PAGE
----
In the age of democracy, if the people of Earth decide it is time to win back a safe Earth and invest in our cosmic survival, then the action can be in the hands of empowered individuals to make all the difference in the world.

It may take ten million people moving as one to demand action on a survival vision and should this happen, many more will join the push for a mature future on Earth and in space.

The powers that be will then be keen to listen, as all politicians require votes to remain in politics and all enterprise requires customers to remain in business.

In the age of the Internet, people can connect instantly globally with Emails, Skype discussions, post information on websites and also meet with other people globally in an extension of the Internet, called the virtual world, which was launched in 2003 in its form where the user creates the content, as Second Life.

There are now many virtual worlds where people meet globally and communicate directly with typed messages and voice. [6]

According to one report last year there are now over a billion registered users of the virtual world in all its forms. [7]

The tools are at our fingertips now to meet globally and plan local action toward building our celestial future, so what are we waiting for?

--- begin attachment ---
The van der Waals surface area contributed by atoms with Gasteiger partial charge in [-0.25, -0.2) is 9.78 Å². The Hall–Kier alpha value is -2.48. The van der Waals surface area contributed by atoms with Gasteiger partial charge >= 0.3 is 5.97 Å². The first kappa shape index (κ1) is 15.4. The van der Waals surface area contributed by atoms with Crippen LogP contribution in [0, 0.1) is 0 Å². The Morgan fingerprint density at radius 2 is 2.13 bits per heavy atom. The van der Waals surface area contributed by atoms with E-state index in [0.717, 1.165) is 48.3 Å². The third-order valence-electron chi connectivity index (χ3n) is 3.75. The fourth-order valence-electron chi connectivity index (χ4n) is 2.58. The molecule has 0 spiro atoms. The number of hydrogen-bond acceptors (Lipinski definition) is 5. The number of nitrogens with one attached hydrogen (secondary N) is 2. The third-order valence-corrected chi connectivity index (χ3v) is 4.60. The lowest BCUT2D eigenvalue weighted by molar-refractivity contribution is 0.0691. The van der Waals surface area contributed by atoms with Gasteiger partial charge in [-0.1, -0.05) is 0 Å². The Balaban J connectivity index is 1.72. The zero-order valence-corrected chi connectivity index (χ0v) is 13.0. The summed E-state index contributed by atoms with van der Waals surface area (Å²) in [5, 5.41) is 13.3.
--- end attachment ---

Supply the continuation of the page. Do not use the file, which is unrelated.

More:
With the unlimited stellar energy of the Sun, we would also be able to swiftly win back a safe Earth, by having the level of energy necessary to extract excess carbon from our planet's biosphere.

With stellar energy, we could also reprocess extracted carbon back into a useful resource for Earth and space industries.

Better to reach for the stars, than be left thunderstruck in the dust of old mines, when the next monster rock from space arrives to kiss the Earth with death.

Notes ~

[1] See my Tasmanian Times article, 'A Deeper Level of Denial' ~

[2] 'Pale Blue Dot' by Carl Sagan, 1994, p.371

[3] 'Creating A Solar Civilization' by Kim Peart, written while living by the canal in Lauderdale, Tasmania, the original version is hosted on an Italian website ~
In January 2012 the document was revised and upgraded and in this form is posted on the Space Pioneers website ~
Creating a Solar Civilization

[4] 'Storms of My Grandchildren' by James Hansen, 2009, p.223

[5] 'China proposes space collaboration with India', The Times of India, 2 Nov 2012 ~

[6] 'Virtual World', Wikipedia ~

[7] '1 Billion Virtual World Users: and They're Mostly Pre-Teen Girls' by Kristen Nicole, Silicon Angle, 1 Oct 2012 ~

Image ~

A meteor streaks across the sky above the Russian city of Chelyabinsk, before exploding. Image from here ~

Published ~

Tasmanian Times, 1 April 2013